Linking the increase in property tax rebates to the Democrats providing enough votes to pass the pension and health benefit changes he wants is an escalation in Christie’s budget year blackmail. It provides a further boost to his effort to circumvent the collective bargaining process that has determined health benefits in the half century since New Jersey’s public employees won the right to unionize.

Unfair Practices

The Communications Workers of America recently filed an unfair labor practices lawsuit challenging Christie’s refusal to bargain over the issue in favor of negotiating with Sweeney to attempt to reach a compromise on legislation to force public employees to pay more. While most Democratic legislators are opposed, a Christie-Sweeney compromise could be adopted by adding a handful of Democratic votes to those of the Republican minority in the Senate and Assembly.

Much of the debate yesterday afternoon focused on sparring between Sidamon-Eristoff and Democratic legislators who questioned why they should not once again consider imposing the surcharge on income tax earned by millionaires that Christie vetoed last spring. The tax would have raised $475 million for the current year’s budget, the treasurer estimated, and most likely $500 million more next year.

Democratic legislators such as Assemblyman Coutinho (D-Hudson) noted that unemployment remains over 9 percent and is still expected to be 8.3 percent, based on Sidamon-Eristoff’s projections, at the end of 2012. Wages for average workers are stagnant, consumer spending is soft, but millionaires made hundreds of billions of dollars more last year.

Sidamon-Eristoff countered that the income tax surcharge on those earning over $500,000 drove wealthy residents to leave New Jersey, and that another surcharge would hasten the exodus.

Rosen's morning testimony underscored just how heavily New Jersey relies on the wealthy for its income tax receipts. The respected budget forecaster projected that state income tax receipts would be $633.9 million higher than Christie had originally forecast for fiscal year 2011 and $811.7 million higher for fiscal year 2012 -- a $1.45 billion two-year jump that would dwarf the $442 million expected decline in corporate tax revenues over original projections.

"What is clear to us now, but was less clear back in March, is the extent to which the collapse of the income tax during this recession was focused at the high end," Rosen said. "Between 2007 and 2009 the total charged tax for all resident taxpayers declined by $1.7 billion. Of this amount, $1.3 billion was a decline in tax liability for people with incomes over $1 million. In contrast, taxpayers below $500,000 accounted for only $228 million of the decline."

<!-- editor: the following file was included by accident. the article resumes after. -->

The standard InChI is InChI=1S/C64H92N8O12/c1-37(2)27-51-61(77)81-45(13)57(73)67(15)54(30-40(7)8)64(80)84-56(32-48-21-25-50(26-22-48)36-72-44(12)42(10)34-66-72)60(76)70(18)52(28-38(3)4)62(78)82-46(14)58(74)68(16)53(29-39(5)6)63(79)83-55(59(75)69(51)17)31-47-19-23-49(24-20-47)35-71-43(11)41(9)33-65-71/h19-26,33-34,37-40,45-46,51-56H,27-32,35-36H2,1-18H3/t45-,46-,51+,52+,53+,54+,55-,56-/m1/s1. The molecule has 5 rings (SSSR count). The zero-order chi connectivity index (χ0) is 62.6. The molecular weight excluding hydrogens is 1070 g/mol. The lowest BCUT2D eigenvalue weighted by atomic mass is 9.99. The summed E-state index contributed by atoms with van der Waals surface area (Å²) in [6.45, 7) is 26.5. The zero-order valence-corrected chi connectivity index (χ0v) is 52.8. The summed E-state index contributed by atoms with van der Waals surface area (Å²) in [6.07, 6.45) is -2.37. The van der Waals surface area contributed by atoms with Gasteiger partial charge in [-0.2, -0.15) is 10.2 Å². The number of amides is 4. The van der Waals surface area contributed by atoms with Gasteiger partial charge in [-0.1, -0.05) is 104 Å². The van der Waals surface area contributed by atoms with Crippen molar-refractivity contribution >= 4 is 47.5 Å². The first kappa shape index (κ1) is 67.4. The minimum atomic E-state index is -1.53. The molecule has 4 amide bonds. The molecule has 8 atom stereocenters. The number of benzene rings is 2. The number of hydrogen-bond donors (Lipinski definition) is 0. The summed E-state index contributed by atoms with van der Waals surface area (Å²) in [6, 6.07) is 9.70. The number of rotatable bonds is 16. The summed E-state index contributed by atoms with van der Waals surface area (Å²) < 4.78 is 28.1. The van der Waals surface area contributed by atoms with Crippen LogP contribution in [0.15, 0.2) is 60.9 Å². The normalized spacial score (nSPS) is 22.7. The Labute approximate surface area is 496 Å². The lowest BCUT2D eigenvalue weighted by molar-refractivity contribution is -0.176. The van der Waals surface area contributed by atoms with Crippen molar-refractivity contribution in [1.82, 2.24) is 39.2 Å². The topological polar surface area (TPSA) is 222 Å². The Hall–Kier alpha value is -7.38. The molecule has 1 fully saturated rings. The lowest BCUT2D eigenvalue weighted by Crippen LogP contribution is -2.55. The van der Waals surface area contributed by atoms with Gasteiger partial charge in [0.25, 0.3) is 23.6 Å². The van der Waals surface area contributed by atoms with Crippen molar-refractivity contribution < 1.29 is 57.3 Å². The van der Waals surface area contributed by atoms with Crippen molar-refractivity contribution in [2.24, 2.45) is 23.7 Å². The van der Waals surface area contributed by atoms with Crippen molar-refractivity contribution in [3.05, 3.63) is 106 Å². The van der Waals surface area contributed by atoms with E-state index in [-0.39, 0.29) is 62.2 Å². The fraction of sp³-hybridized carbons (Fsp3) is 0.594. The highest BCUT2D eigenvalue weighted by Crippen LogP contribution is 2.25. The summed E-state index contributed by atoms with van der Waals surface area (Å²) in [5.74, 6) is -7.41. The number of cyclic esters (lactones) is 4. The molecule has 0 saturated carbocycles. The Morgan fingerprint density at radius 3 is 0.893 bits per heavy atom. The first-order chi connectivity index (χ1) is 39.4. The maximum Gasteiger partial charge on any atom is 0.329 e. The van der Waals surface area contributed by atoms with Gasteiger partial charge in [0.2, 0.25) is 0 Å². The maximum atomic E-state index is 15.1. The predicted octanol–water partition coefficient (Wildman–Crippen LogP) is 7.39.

"The takeaway from these facts is that while the recession has had terrible consequences for many middle- and lower-income New Jersey residents, it was the loss of income for wealthier New Jerseyans that sunk our income tax collections. We knew that the wealthiest one-half of one percent who pay about one-third of the income tax were important, but we had not anticipated that the decline in their fortunes would account for more than three-quarters of the revenue decline,” he said. "And it is the flip side of that coin that is appearing in our revenue projections now."

Sidamon-Eristoff acknowledged during an interview that he expected state income tax and other revenues to continue to climb in fiscal year 2013, but he said it still made sense to be cautious because the recovery from this recession has not followed normal patterns.

He said during his committee testimony: "We believe that one of the clearest lessons of the last three years of uncertain and volatile revenue collections in New Jersey is this: Caution and discipline must temper revenue forecasts, or the State risks building expectations for higher spending that cannot be sustained and opens itself to yet another potential budget crisis that would have to be addressed under the worst possible conditions."